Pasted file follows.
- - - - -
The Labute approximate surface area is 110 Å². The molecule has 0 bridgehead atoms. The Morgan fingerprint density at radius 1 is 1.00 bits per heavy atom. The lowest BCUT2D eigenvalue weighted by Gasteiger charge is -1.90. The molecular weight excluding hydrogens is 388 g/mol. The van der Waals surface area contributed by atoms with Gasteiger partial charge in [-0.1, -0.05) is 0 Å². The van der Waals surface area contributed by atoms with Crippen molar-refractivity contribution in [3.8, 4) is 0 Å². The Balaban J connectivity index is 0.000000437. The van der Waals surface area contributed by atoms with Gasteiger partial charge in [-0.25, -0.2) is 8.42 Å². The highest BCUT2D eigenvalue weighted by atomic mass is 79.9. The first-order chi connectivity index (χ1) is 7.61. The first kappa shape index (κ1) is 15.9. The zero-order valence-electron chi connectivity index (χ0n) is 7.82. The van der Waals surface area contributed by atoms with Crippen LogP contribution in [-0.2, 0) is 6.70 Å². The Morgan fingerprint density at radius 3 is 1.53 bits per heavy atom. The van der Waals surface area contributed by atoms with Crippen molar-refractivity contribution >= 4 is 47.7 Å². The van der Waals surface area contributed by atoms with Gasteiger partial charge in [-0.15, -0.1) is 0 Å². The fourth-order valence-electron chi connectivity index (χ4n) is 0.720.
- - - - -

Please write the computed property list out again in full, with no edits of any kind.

The Labute approximate surface area is 110 Å². The molecule has 0 bridgehead atoms. The Morgan fingerprint density at radius 1 is 1.00 bits per heavy atom. The lowest BCUT2D eigenvalue weighted by Gasteiger charge is -1.90. The molecular weight excluding hydrogens is 388 g/mol. The van der Waals surface area contributed by atoms with Gasteiger partial charge in [-0.1, -0.05) is 0 Å². The van der Waals surface area contributed by atoms with Crippen molar-refractivity contribution in [3.8, 4) is 0 Å². The Balaban J connectivity index is 0.000000437. The van der Waals surface area contributed by atoms with Gasteiger partial charge in [-0.25, -0.2) is 8.42 Å². The highest BCUT2D eigenvalue weighted by atomic mass is 79.9. The first-order chi connectivity index (χ1) is 7.61. The first kappa shape index (κ1) is 15.9. The zero-order valence-electron chi connectivity index (χ0n) is 7.82. The van der Waals surface area contributed by atoms with Crippen LogP contribution in [-0.2, 0) is 6.70 Å². The Morgan fingerprint density at radius 3 is 1.53 bits per heavy atom. The van der Waals surface area contributed by atoms with Crippen molar-refractivity contribution >= 4 is 47.7 Å². The van der Waals surface area contributed by atoms with Gasteiger partial charge in [-0.15, -0.1) is 0 Å². The fourth-order valence-electron chi connectivity index (χ4n) is 0.720.